Maso's is a pensive monograph that ranges over Seneca's entire oeuvre, but with concentration on the philosophical works, especially the Epistles. Its approach is thematic and meditative, rather than analytical; its interest not so much in argumentation as in exploration of a series of broadly-defined notions -- truth, consistency, self-realization -- to see in each case what Seneca has to offer to individual readers constructing their own lives in a historical and political context very different from his. Maso quotes Concetto Marchiesi's remark (of 1920!) that Seneca is "the most modern writer of Latin literature."1 His own endeavor, however, is not so much to show that Seneca's writings have contemporary significance as to demonstrate that their significance is timeless.
Classicists accustomed to problem-based, tightly reasoned studies may well find such an approach off-putting. But the book is worth our patient reading, not only for its thoughtful exposition of individual passages (easily located through a first-rate index locorum) but for a wealth of connections to earlier scholarship, especially continental scholarship, on Seneca and Roman philosophy.2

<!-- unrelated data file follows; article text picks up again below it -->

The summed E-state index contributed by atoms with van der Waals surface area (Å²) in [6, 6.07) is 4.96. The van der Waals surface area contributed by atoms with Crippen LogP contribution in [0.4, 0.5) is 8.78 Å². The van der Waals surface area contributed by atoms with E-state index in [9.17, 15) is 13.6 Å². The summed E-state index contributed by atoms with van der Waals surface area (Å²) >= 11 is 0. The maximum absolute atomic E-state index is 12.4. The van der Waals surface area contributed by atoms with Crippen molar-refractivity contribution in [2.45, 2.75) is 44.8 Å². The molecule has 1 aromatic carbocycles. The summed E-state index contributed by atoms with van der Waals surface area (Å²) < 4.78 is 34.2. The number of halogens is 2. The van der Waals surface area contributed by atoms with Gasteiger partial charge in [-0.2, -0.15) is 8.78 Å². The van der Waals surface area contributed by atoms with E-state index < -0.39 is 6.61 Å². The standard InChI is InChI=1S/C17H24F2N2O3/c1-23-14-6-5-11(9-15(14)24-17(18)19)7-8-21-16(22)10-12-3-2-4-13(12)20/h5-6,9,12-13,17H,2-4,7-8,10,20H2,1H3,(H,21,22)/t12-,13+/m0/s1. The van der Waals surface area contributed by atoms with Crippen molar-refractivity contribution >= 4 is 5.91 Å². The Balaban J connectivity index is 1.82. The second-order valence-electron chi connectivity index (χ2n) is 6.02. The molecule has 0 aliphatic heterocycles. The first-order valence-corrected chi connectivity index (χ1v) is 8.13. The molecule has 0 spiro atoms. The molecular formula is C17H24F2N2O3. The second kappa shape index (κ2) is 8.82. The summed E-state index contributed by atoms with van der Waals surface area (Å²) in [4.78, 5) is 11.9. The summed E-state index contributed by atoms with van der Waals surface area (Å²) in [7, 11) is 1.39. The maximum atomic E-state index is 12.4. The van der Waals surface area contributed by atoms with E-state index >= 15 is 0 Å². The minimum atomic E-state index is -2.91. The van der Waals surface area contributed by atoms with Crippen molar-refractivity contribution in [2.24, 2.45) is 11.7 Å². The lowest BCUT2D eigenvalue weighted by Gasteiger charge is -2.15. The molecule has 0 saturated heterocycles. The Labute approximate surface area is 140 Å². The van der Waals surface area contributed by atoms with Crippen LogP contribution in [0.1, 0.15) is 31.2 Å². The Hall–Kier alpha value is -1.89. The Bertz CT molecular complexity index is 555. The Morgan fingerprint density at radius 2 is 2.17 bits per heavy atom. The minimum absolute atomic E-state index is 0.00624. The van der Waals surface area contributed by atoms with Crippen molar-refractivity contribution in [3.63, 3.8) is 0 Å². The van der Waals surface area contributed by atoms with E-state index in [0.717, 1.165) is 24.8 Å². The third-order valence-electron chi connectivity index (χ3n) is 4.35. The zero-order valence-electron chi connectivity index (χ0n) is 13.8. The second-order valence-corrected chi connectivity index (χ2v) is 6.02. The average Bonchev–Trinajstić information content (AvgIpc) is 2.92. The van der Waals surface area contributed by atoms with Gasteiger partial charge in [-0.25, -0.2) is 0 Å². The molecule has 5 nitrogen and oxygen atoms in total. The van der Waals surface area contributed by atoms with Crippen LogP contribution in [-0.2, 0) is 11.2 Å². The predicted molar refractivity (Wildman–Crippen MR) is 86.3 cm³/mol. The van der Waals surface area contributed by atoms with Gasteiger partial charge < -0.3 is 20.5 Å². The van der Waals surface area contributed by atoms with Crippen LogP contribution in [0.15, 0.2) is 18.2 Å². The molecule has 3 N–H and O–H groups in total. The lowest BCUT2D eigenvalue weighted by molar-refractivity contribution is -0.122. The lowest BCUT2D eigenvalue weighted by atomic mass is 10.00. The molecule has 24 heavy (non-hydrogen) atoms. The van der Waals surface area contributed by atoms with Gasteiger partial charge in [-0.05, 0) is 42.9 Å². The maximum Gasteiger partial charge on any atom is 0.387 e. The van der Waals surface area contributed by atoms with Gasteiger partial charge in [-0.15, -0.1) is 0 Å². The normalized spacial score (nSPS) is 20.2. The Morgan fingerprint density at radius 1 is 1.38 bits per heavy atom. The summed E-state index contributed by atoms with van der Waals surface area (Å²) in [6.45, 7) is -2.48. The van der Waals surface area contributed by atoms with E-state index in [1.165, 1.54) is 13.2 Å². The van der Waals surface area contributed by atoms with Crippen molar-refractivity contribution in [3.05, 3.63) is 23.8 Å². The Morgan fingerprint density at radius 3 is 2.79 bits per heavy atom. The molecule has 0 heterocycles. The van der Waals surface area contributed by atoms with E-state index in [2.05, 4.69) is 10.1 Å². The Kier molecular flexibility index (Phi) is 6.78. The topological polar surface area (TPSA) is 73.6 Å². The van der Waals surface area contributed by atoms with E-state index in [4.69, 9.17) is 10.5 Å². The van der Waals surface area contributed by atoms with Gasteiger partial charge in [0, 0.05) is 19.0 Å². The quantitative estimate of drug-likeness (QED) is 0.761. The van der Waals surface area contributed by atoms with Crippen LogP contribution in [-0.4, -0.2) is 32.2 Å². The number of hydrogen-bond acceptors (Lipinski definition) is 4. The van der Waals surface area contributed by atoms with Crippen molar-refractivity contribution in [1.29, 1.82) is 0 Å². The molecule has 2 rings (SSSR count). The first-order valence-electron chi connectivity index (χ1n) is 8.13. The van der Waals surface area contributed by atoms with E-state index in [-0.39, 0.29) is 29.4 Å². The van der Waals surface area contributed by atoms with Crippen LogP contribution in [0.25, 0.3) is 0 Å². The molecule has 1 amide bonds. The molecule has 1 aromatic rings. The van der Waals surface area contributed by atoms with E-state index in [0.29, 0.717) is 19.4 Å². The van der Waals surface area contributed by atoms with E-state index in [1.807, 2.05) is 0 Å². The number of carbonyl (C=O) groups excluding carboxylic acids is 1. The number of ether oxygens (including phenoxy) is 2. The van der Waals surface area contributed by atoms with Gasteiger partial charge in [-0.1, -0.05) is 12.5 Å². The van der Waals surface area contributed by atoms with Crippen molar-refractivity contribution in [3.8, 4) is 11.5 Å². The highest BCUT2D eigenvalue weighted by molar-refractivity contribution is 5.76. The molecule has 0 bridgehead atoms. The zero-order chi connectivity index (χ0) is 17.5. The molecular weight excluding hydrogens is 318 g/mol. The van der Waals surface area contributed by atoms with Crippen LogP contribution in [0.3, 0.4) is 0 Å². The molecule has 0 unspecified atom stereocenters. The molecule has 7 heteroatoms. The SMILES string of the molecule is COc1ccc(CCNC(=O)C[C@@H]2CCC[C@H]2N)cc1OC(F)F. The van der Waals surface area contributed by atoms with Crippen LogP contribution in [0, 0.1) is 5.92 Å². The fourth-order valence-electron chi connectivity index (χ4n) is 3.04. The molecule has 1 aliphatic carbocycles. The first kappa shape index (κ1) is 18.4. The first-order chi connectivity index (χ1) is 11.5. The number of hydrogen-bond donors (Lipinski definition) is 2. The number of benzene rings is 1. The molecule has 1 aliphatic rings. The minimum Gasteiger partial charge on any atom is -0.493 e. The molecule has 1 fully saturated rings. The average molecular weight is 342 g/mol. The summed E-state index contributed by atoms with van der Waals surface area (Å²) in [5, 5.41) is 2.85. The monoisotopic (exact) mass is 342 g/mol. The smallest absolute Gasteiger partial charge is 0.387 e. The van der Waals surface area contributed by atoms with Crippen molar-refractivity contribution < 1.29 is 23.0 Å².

The five studies mentioned in the title are closely allied to one another. The first ponders the notion of self-realization and the living of a principled life. Stoic virtus is understood as "resistance" (constantia, stabilitas) both to adversity and to vice; its essence is not so much in political action (although political action remains an important possibility) as in recognizing the rational principle which informs the self and in reducing accordingly the role of contingency in one's life. The attribution of any event to chance is after all a misinterpretation, due to our epistemological limitations, of the designedness of the cosmos; hence to maintain a certain consistency of moral action is to manifest the reality of the natural order (what Maso calls "transparency") as against the appearance of randomness. It is characteristic of Maso's approach that he takes the same notion of self-realization to be operative also in the tragedies (citing Oedipus's suicide speech in the Phoenissae) and indeed in Seneca's own life -- for Tacitus's account of Seneca's suicide transmits the image of Seneca's life-project which Seneca himself intended to promote.